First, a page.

An international fraternity dedicated to the elimination of prejudice will honor the personal and professional achievements of veteran journalist and foundation executive Jack Marsh of Sioux Falls, at its annual convention, Saturday, Aug. 7, in Chicago.
Pi Lambda Phi was founded at Yale University in 1895 as the first non-sectarian fraternity in the United States, accepting members of good character without regard to race or religion. Marsh joined the fraternity in 1968 while an undergraduate student at Baldwin-Wallace College, Berea, OH.
The Big Pi lifetime achievement award, being presented for the first time since 2001, will recognize Marsh and Maury Fertig, chief investment officer at Relative Value Partners and author of The 7 Deadly Sins of Investing. It is the fraternity's preeminent award. Among previous recipients are Major League Baseball Commissioner Bud Selig, Olympic decathlon gold medalist Rafer Johnson, Pennsylvania Gov. Ed Rendell and U.S. Senators Arlen Specter, Ben Cardin and Herbert Kohl.
Marsh, 61, is a vice president of the Freedom Forum and executive director of the foundation's Al Neuharth Media Center at The University of South Dakota. He lives in Sioux Falls, but divides his time among all three Freedom Forum offices, in Vermillion, at the John Seigenthaler Center in Nashville, TN, and at the Newseum in Washington, DC. Marsh oversees the Freedom Forum's Diversity Institute and its efforts to advance diversity in the media. He also is responsible for Freedom Forum scholarship and award programs that encourage and affirm high journalistic standards.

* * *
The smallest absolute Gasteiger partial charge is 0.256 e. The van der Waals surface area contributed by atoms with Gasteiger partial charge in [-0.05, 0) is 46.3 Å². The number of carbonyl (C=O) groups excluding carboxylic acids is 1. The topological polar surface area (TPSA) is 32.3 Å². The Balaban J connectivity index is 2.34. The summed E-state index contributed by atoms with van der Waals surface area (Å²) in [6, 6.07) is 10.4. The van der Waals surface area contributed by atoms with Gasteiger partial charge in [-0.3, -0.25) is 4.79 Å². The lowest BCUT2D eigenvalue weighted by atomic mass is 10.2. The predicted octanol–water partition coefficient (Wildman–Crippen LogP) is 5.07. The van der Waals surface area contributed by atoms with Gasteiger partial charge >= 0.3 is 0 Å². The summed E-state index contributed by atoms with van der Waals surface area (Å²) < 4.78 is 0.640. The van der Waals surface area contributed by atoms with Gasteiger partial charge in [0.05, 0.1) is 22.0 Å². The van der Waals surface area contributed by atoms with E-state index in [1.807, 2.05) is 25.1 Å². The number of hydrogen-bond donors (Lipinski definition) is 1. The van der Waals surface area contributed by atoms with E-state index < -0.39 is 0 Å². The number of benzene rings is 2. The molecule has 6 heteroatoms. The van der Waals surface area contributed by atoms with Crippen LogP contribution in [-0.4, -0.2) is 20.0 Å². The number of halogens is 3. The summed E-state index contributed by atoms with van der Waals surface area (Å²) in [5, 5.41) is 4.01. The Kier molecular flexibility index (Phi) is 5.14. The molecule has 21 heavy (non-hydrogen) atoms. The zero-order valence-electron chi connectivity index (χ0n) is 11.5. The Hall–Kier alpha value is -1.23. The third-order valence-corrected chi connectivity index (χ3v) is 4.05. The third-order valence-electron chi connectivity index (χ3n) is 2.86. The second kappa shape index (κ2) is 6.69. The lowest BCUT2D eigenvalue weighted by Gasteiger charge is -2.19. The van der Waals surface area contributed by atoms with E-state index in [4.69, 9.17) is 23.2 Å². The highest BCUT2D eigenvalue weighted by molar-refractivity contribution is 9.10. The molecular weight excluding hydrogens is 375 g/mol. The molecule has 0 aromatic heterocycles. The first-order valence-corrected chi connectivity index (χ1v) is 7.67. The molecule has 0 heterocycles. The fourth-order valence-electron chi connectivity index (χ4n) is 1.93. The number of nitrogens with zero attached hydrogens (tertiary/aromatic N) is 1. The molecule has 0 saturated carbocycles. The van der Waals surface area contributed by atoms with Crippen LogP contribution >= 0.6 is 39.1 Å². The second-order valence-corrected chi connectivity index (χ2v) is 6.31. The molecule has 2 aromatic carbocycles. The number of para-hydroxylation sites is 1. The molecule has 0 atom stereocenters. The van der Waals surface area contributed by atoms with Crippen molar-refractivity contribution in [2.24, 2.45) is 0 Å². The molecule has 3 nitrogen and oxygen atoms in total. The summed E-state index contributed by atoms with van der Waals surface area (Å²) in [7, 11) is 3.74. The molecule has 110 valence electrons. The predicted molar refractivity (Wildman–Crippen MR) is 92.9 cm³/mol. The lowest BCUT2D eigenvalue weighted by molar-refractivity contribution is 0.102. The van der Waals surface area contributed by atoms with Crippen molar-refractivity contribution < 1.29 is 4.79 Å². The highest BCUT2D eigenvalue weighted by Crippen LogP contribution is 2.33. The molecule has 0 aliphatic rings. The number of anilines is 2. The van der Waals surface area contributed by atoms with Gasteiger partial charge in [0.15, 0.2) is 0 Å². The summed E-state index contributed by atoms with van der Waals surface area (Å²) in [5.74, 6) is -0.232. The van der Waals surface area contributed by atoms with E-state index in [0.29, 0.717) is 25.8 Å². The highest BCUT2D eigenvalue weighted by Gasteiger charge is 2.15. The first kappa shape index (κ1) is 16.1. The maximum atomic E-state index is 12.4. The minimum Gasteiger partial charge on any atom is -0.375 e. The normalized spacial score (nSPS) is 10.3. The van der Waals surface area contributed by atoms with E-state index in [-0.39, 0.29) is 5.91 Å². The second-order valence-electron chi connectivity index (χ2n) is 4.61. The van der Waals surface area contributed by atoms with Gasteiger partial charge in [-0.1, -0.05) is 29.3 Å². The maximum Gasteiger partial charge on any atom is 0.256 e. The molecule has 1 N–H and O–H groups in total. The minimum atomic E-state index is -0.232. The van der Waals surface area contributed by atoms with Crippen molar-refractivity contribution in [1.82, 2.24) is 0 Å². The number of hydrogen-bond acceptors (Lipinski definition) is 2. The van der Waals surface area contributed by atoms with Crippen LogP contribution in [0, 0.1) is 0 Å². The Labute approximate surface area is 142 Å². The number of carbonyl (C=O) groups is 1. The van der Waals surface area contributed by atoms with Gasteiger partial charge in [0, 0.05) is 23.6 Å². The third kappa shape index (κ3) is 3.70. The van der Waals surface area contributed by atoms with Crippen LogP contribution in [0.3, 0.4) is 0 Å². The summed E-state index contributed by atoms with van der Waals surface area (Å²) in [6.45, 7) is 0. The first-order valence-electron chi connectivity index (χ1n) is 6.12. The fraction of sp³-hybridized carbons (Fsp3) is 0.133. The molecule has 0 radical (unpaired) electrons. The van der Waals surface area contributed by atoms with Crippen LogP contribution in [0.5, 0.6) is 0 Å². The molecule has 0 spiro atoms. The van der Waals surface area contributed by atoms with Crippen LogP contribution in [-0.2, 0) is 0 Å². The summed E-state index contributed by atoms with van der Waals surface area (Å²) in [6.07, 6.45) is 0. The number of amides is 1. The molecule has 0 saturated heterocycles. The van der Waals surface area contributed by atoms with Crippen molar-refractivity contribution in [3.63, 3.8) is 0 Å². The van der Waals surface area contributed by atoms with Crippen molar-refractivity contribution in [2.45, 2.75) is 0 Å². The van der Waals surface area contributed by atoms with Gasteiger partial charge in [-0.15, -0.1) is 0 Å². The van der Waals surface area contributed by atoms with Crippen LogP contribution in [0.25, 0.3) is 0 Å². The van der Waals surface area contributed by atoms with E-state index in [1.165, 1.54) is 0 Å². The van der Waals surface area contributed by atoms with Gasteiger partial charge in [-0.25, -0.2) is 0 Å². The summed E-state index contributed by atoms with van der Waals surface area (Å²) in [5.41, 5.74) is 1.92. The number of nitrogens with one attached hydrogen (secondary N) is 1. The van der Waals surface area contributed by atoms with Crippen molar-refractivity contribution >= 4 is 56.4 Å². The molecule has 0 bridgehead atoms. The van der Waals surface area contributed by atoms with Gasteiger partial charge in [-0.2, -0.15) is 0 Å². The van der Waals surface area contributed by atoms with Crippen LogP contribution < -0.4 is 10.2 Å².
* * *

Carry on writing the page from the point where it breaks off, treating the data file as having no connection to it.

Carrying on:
Marsh is founding director of the Freedom Forum's American Indian Journalism Institute at USD and among the founding organizers of the annual Crazy Horse Journalism Workshop at Crazy Horse Memorial, South Dakota. From 1998 to 2001, he served as director of the Newseum's NewsCapade, a high-tech traveling exhibit that visited all 50 states and Canada. Previously, Marsh held a variety of journalism and newspaper executive positions in Rochester, NY, Utica, NY, Vineland, NJ, and Sioux Falls, during his 27-year career with Gannett Co., Inc. He is a past president of the New York State Associated Press Association and the South Dakota Associated Press Managing Editors. He serves on the board of directors of the Crazy Horse Memorial Foundation and its executive committee.
Marsh, a native of Niagara Falls, NY, is a political science graduate of Baldwin-Wallace College. Marsh and his wife, Betty, a school counselor, have two grown daughters, Dr. Elizabeth Jensen and Colleen Olson, and four grandchildren, all of Sioux Falls.